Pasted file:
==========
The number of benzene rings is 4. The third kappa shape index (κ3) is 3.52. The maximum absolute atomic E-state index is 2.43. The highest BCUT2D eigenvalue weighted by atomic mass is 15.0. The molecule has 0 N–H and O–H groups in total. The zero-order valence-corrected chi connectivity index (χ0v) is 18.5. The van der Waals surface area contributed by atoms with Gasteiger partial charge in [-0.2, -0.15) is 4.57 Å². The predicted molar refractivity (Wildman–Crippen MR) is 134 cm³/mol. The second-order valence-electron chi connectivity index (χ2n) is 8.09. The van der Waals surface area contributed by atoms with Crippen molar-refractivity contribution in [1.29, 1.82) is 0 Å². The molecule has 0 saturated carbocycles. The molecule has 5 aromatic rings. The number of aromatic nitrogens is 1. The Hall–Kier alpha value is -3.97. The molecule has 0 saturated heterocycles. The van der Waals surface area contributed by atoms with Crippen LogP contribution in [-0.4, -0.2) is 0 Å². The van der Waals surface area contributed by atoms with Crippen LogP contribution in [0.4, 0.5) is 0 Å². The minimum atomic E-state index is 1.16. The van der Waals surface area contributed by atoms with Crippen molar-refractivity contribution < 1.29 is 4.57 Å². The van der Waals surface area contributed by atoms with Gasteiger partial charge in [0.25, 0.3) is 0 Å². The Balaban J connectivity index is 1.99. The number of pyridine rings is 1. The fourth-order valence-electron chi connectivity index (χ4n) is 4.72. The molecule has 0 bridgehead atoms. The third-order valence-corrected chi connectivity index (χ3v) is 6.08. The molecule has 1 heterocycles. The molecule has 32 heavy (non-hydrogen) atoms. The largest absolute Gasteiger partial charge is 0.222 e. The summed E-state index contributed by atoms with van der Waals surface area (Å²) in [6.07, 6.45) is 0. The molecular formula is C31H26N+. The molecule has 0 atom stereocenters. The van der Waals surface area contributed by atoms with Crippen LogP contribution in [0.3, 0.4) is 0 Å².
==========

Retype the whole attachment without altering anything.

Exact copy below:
The number of benzene rings is 4. The third kappa shape index (κ3) is 3.52. The maximum absolute atomic E-state index is 2.43. The highest BCUT2D eigenvalue weighted by atomic mass is 15.0. The molecule has 0 N–H and O–H groups in total. The zero-order valence-corrected chi connectivity index (χ0v) is 18.5. The van der Waals surface area contributed by atoms with Gasteiger partial charge in [-0.2, -0.15) is 4.57 Å². The predicted molar refractivity (Wildman–Crippen MR) is 134 cm³/mol. The second-order valence-electron chi connectivity index (χ2n) is 8.09. The van der Waals surface area contributed by atoms with Crippen molar-refractivity contribution in [1.29, 1.82) is 0 Å². The molecule has 0 saturated carbocycles. The molecule has 5 aromatic rings. The number of aromatic nitrogens is 1. The Hall–Kier alpha value is -3.97. The molecule has 0 saturated heterocycles. The van der Waals surface area contributed by atoms with Crippen LogP contribution in [-0.4, -0.2) is 0 Å². The van der Waals surface area contributed by atoms with Crippen LogP contribution in [0.4, 0.5) is 0 Å². The minimum atomic E-state index is 1.16. The van der Waals surface area contributed by atoms with Crippen molar-refractivity contribution < 1.29 is 4.57 Å². The van der Waals surface area contributed by atoms with Gasteiger partial charge in [0.25, 0.3) is 0 Å². The Balaban J connectivity index is 1.99. The number of pyridine rings is 1. The fourth-order valence-electron chi connectivity index (χ4n) is 4.72. The molecule has 0 bridgehead atoms. The third-order valence-corrected chi connectivity index (χ3v) is 6.08. The molecule has 1 heterocycles. The molecule has 32 heavy (non-hydrogen) atoms. The largest absolute Gasteiger partial charge is 0.222 e. The summed E-state index contributed by atoms with van der Waals surface area (Å²) in [6.07, 6.45) is 0. The molecular formula is C31H26N+. The molecule has 0 atom stereocenters. The van der Waals surface area contributed by atoms with Crippen LogP contribution in [0.3, 0.4) is 0 Å².